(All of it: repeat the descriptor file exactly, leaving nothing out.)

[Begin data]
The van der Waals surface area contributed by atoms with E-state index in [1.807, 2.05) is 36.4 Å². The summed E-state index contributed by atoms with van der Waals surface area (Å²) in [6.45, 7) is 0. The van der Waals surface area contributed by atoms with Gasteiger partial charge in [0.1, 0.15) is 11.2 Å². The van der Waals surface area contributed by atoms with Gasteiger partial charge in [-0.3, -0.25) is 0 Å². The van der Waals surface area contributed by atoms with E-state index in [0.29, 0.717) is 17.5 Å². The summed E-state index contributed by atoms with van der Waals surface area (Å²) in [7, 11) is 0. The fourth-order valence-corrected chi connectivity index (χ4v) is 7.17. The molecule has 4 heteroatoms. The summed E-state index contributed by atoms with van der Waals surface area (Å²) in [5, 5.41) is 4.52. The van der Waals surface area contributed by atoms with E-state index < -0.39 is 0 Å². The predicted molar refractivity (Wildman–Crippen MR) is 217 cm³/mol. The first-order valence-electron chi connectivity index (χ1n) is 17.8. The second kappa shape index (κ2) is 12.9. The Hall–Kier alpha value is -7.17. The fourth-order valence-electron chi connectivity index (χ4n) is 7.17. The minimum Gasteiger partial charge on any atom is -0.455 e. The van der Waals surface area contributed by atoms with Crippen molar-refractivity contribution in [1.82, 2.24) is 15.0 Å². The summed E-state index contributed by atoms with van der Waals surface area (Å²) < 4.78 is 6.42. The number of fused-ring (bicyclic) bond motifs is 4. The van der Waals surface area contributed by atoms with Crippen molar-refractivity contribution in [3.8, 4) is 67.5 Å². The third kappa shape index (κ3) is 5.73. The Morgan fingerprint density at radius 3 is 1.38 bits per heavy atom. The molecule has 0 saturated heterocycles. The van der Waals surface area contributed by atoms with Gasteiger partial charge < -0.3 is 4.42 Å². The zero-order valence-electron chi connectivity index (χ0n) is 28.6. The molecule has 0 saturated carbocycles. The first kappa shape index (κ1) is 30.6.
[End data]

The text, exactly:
The van der Waals surface area contributed by atoms with E-state index in [1.807, 2.05) is 36.4 Å². The summed E-state index contributed by atoms with van der Waals surface area (Å²) in [6.45, 7) is 0. The van der Waals surface area contributed by atoms with Gasteiger partial charge in [0.1, 0.15) is 11.2 Å². The van der Waals surface area contributed by atoms with Gasteiger partial charge in [-0.3, -0.25) is 0 Å². The van der Waals surface area contributed by atoms with E-state index in [0.29, 0.717) is 17.5 Å². The summed E-state index contributed by atoms with van der Waals surface area (Å²) in [7, 11) is 0. The fourth-order valence-corrected chi connectivity index (χ4v) is 7.17. The molecule has 4 heteroatoms. The summed E-state index contributed by atoms with van der Waals surface area (Å²) in [5, 5.41) is 4.52. The van der Waals surface area contributed by atoms with E-state index < -0.39 is 0 Å². The predicted molar refractivity (Wildman–Crippen MR) is 217 cm³/mol. The first-order valence-electron chi connectivity index (χ1n) is 17.8. The second kappa shape index (κ2) is 12.9. The Hall–Kier alpha value is -7.17. The fourth-order valence-electron chi connectivity index (χ4n) is 7.17. The minimum Gasteiger partial charge on any atom is -0.455 e. The van der Waals surface area contributed by atoms with Crippen molar-refractivity contribution in [1.82, 2.24) is 15.0 Å². The summed E-state index contributed by atoms with van der Waals surface area (Å²) < 4.78 is 6.42. The number of fused-ring (bicyclic) bond motifs is 4. The van der Waals surface area contributed by atoms with Crippen molar-refractivity contribution in [3.8, 4) is 67.5 Å². The third kappa shape index (κ3) is 5.73. The Morgan fingerprint density at radius 3 is 1.38 bits per heavy atom. The molecule has 0 saturated heterocycles. The van der Waals surface area contributed by atoms with Gasteiger partial charge < -0.3 is 4.42 Å². The zero-order valence-electron chi connectivity index (χ0n) is 28.6. The molecule has 0 saturated carbocycles. The first kappa shape index (κ1) is 30.6.